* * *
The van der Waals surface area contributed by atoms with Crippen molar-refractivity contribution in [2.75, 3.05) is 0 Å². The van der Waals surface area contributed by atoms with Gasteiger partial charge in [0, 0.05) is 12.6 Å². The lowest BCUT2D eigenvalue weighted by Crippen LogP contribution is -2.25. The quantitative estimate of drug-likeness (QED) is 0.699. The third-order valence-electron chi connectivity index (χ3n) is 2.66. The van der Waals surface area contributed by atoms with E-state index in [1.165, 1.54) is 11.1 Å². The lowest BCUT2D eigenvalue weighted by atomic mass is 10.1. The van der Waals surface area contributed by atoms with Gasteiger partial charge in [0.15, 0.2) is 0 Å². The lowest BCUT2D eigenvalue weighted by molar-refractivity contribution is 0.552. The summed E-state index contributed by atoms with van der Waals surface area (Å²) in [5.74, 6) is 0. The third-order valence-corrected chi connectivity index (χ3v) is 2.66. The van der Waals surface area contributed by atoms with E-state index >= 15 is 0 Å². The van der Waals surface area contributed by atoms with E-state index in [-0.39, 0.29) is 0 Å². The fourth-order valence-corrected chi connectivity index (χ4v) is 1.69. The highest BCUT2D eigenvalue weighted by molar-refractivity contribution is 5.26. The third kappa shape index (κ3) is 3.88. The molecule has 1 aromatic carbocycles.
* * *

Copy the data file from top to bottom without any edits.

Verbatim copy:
The van der Waals surface area contributed by atoms with Crippen molar-refractivity contribution in [2.75, 3.05) is 0 Å². The van der Waals surface area contributed by atoms with Gasteiger partial charge in [0, 0.05) is 12.6 Å². The lowest BCUT2D eigenvalue weighted by Crippen LogP contribution is -2.25. The quantitative estimate of drug-likeness (QED) is 0.699. The third-order valence-electron chi connectivity index (χ3n) is 2.66. The van der Waals surface area contributed by atoms with E-state index in [1.165, 1.54) is 11.1 Å². The lowest BCUT2D eigenvalue weighted by atomic mass is 10.1. The van der Waals surface area contributed by atoms with Gasteiger partial charge in [0.15, 0.2) is 0 Å². The lowest BCUT2D eigenvalue weighted by molar-refractivity contribution is 0.552. The summed E-state index contributed by atoms with van der Waals surface area (Å²) in [5.74, 6) is 0. The third-order valence-corrected chi connectivity index (χ3v) is 2.66. The van der Waals surface area contributed by atoms with E-state index >= 15 is 0 Å². The van der Waals surface area contributed by atoms with E-state index in [-0.39, 0.29) is 0 Å². The fourth-order valence-corrected chi connectivity index (χ4v) is 1.69. The highest BCUT2D eigenvalue weighted by molar-refractivity contribution is 5.26. The third kappa shape index (κ3) is 3.88. The molecule has 1 aromatic carbocycles.